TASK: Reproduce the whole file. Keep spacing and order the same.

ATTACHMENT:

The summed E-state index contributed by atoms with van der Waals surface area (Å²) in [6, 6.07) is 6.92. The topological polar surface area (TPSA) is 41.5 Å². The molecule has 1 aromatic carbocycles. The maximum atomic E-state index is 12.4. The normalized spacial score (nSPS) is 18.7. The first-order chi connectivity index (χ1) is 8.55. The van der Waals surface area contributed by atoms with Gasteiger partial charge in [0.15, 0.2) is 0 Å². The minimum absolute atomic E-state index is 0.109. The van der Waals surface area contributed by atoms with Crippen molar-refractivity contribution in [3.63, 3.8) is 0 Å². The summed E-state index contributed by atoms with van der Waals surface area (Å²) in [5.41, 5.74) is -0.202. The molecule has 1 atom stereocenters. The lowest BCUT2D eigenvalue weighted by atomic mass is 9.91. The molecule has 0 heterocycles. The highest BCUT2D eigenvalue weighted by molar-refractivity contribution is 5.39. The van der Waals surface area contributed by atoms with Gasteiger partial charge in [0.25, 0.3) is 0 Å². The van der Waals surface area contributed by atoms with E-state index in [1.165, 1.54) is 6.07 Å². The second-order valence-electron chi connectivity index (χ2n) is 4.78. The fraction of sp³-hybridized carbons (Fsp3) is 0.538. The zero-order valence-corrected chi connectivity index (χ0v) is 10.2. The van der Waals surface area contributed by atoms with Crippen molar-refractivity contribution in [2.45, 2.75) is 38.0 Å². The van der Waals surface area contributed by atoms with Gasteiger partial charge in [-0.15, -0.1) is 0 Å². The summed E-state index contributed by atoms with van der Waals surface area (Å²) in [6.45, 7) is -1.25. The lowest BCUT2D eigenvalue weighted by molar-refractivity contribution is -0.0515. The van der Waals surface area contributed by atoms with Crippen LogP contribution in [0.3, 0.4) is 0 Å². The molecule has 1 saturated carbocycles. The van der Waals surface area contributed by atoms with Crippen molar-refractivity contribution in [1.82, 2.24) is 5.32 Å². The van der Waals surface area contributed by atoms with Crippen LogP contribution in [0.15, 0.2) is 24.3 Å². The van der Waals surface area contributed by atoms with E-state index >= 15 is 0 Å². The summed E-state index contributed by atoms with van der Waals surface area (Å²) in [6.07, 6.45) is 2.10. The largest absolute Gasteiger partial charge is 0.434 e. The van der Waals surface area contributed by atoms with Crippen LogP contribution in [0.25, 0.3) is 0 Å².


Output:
The summed E-state index contributed by atoms with van der Waals surface area (Å²) in [6, 6.07) is 6.92. The topological polar surface area (TPSA) is 41.5 Å². The molecule has 1 aromatic carbocycles. The maximum atomic E-state index is 12.4. The normalized spacial score (nSPS) is 18.7. The first-order chi connectivity index (χ1) is 8.55. The van der Waals surface area contributed by atoms with Gasteiger partial charge in [0.15, 0.2) is 0 Å². The minimum absolute atomic E-state index is 0.109. The van der Waals surface area contributed by atoms with Crippen molar-refractivity contribution in [3.63, 3.8) is 0 Å². The summed E-state index contributed by atoms with van der Waals surface area (Å²) in [5.41, 5.74) is -0.202. The molecule has 1 atom stereocenters. The lowest BCUT2D eigenvalue weighted by atomic mass is 9.91. The molecule has 0 heterocycles. The highest BCUT2D eigenvalue weighted by molar-refractivity contribution is 5.39. The van der Waals surface area contributed by atoms with Gasteiger partial charge in [0.25, 0.3) is 0 Å². The van der Waals surface area contributed by atoms with E-state index in [1.165, 1.54) is 6.07 Å². The second-order valence-electron chi connectivity index (χ2n) is 4.78. The fraction of sp³-hybridized carbons (Fsp3) is 0.538. The zero-order valence-corrected chi connectivity index (χ0v) is 10.2. The van der Waals surface area contributed by atoms with Crippen molar-refractivity contribution in [2.45, 2.75) is 38.0 Å². The van der Waals surface area contributed by atoms with Gasteiger partial charge in [-0.15, -0.1) is 0 Å². The summed E-state index contributed by atoms with van der Waals surface area (Å²) in [6.45, 7) is -1.25. The lowest BCUT2D eigenvalue weighted by molar-refractivity contribution is -0.0515. The van der Waals surface area contributed by atoms with Crippen LogP contribution in [0.3, 0.4) is 0 Å². The molecule has 1 saturated carbocycles. The van der Waals surface area contributed by atoms with Crippen molar-refractivity contribution in [1.82, 2.24) is 5.32 Å². The van der Waals surface area contributed by atoms with Crippen LogP contribution in [0.15, 0.2) is 24.3 Å². The van der Waals surface area contributed by atoms with E-state index >= 15 is 0 Å². The summed E-state index contributed by atoms with van der Waals surface area (Å²) in [6.07, 6.45) is 2.10. The largest absolute Gasteiger partial charge is 0.434 e. The van der Waals surface area contributed by atoms with Crippen LogP contribution in [0.25, 0.3) is 0 Å².